Resolving the apparent tension between these two doctrinal lines is important to assessing the range of possible responses to the misinformation crisis. Some of the most promising possibilities in addressing misinformation involve the use of public resources. For example, Ethan Zuckerman has proposed that the government levy taxes on digital advertising to support independent and public service digital media. Others have advocated for application of the now-defunct fairness doctrine to counter low-value, false, or one-sided speech on internet platforms. Does the First Amendment permit the government to use its own speech to say a private person’s speech is wrong, or to direct others to do the same? If so, subject to what conditions and constraints may it do so?

Any satisfactory answer to these questions requires an assessment of the constitutional status of government propaganda. Propaganda gets a bad rap, but governments engage in it pervasively, from routine press conferences to public school curricula to campaigns to promote policy positions or industry. It cannot be illegal per se for governments to push the political views of public officials, even if they spend resources to do so. At the same time, it is easy to imagine purely partisan or self-regarding instances of government speech—propaganda, that is—that would be so abusive as to exceed reasonable limits on state power.

As I elaborate below, distinguishing impermissible from permissible instances of government propaganda requires a functional analysis that relies on several factors: the purpose of the government speech; its degree of separation from the “private” speech of public officials; its transparency as to its source; the availability of alternative information channels; its electoral implications; and what I call the “generality” of the speech, or the degree to which it is directed at particular individuals or identity groups. Government speech does not need to be neutral—how could it be?—but it ideally should not be personal.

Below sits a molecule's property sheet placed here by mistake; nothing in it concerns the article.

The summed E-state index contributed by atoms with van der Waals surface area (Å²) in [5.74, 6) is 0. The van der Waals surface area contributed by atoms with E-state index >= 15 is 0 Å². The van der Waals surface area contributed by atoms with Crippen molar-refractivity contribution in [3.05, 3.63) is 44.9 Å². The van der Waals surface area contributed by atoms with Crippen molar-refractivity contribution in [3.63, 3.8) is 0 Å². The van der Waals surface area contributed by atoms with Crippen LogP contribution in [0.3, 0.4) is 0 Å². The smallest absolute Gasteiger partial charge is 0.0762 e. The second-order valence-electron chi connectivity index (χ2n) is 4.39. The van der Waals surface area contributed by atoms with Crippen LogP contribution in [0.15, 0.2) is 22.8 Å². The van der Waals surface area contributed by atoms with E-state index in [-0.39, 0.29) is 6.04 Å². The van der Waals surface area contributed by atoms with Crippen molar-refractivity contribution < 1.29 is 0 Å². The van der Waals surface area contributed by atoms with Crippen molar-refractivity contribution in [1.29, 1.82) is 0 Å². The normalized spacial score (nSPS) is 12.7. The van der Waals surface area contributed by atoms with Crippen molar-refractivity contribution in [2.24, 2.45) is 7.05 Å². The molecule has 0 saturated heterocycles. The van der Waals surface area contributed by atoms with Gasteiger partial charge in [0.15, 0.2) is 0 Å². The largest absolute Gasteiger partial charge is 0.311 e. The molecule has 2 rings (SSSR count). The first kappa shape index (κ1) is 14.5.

It would be fair to object that a “totality of the circumstances” inquiry of this sort is unmanageable by judges. That may be so, but there are nonetheless ways in which intentional thinking around these principles is useful. Judges might be able, for example, to use these factors as part of a kind of constitutional avoidance inquiry that helps shape existing First Amendment categories. And of course, judges need not be the audience. Building out principles of public morality that both constrain and motivate the behavior of government officials is important even in the absence of judicial review. Indeed, even when judicial review is appropriate, political development of those principles ordinarily should precede judicial involvement and shape the exercise of judicial power.

More broadly, tailoring the inquiry to questions of justiciability tends to reinforce the pernicious idea that the appropriateness of government speech turns on whether it infringes the rights of an objecting listener or competitor. As the Arizona public finance case demonstrates, we have come to understand free speech rights through the “pathological perspective” that Vince Blasi memorably identified, where the measure of a right is the dystopian world that would result from its wanton abuse by government officials. This is a mistake. Pathologies of governance can run in both directions. We should devote at least as much attention to the sorts of constitutional norms that are needed to make government effective as we do to the norms that are needed to avert tyranny.